American Journal of Human Genetics vol:68 issue:2 pages:347-54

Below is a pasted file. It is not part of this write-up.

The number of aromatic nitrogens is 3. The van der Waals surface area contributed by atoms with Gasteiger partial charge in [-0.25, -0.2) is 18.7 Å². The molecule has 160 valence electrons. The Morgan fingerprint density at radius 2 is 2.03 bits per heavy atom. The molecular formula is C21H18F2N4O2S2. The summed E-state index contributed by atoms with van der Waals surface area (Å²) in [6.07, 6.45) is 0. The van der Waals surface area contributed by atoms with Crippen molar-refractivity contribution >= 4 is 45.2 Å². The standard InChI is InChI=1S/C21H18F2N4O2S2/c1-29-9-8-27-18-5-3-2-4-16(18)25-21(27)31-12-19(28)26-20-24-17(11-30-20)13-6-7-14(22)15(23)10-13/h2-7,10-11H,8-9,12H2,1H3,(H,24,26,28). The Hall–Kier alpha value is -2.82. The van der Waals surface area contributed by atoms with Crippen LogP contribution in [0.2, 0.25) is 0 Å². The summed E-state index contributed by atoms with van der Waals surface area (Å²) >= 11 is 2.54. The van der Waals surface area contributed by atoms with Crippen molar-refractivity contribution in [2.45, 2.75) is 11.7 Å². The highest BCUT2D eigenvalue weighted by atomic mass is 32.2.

Congenital disorders of glycosylation (CDGs) are a rapidly enlarging group of inherited diseases with abnormal N-glycosylation of glycoconjugates. Most patients have CDG-Ia, which is due to a phosphomannomutase (PMM) deficiency. In this article, we report that a significant portion (9 of 54) of patients with CDG-Ia had a rather high residual PMM activity in fibroblasts included in the normal range (means of the controls +/- 2 SD) and amounting to 35%-70% of the mean control value. The clinical diagnosis of CDG-Ia was made difficult by the fact that most (6 of 9) of these patients belong to a subgroup characterized by a phenotype that is milder than classical CDG-Ia. These patients lack some of the symptoms that are suggestive for the diagnosis, such as inverted nipples and abnormal fat deposition, and, as a mean, had higher residual PMM activities in fibroblasts (2.05+/-0.61 mU/mg protein, n=9; vs. controls 5.34+/-1.74 mU/mg protein, n=22), compared with patients with moderate (1.32+/-0.86 mU/mg protein, n=18) or severe (0.63+/-0.56 mU/mg protein, n=27, P<.001) cases. Yet they all showed mild mental retardation, hypotonia, cerebellar hypoplasia, and strabismus. All of them had an abnormal serum transferrin pattern and a significantly reduced PMM activity in leukocytes. Six of the nine patients with mild presentations were compound heterozygotes for the C241S mutation, which is known to reduce PMM activity by only approximately 2-fold. Our results indicate that intermediate PMM values in fibroblasts may mask the diagnosis of CDG-Ia, which is better accomplished by measurement of PMM activity in leukocytes and mutation search in the PMM2 gene. They also indicate that there is some degree of correlation between the residual activity in fibroblasts and the clinical phenotype.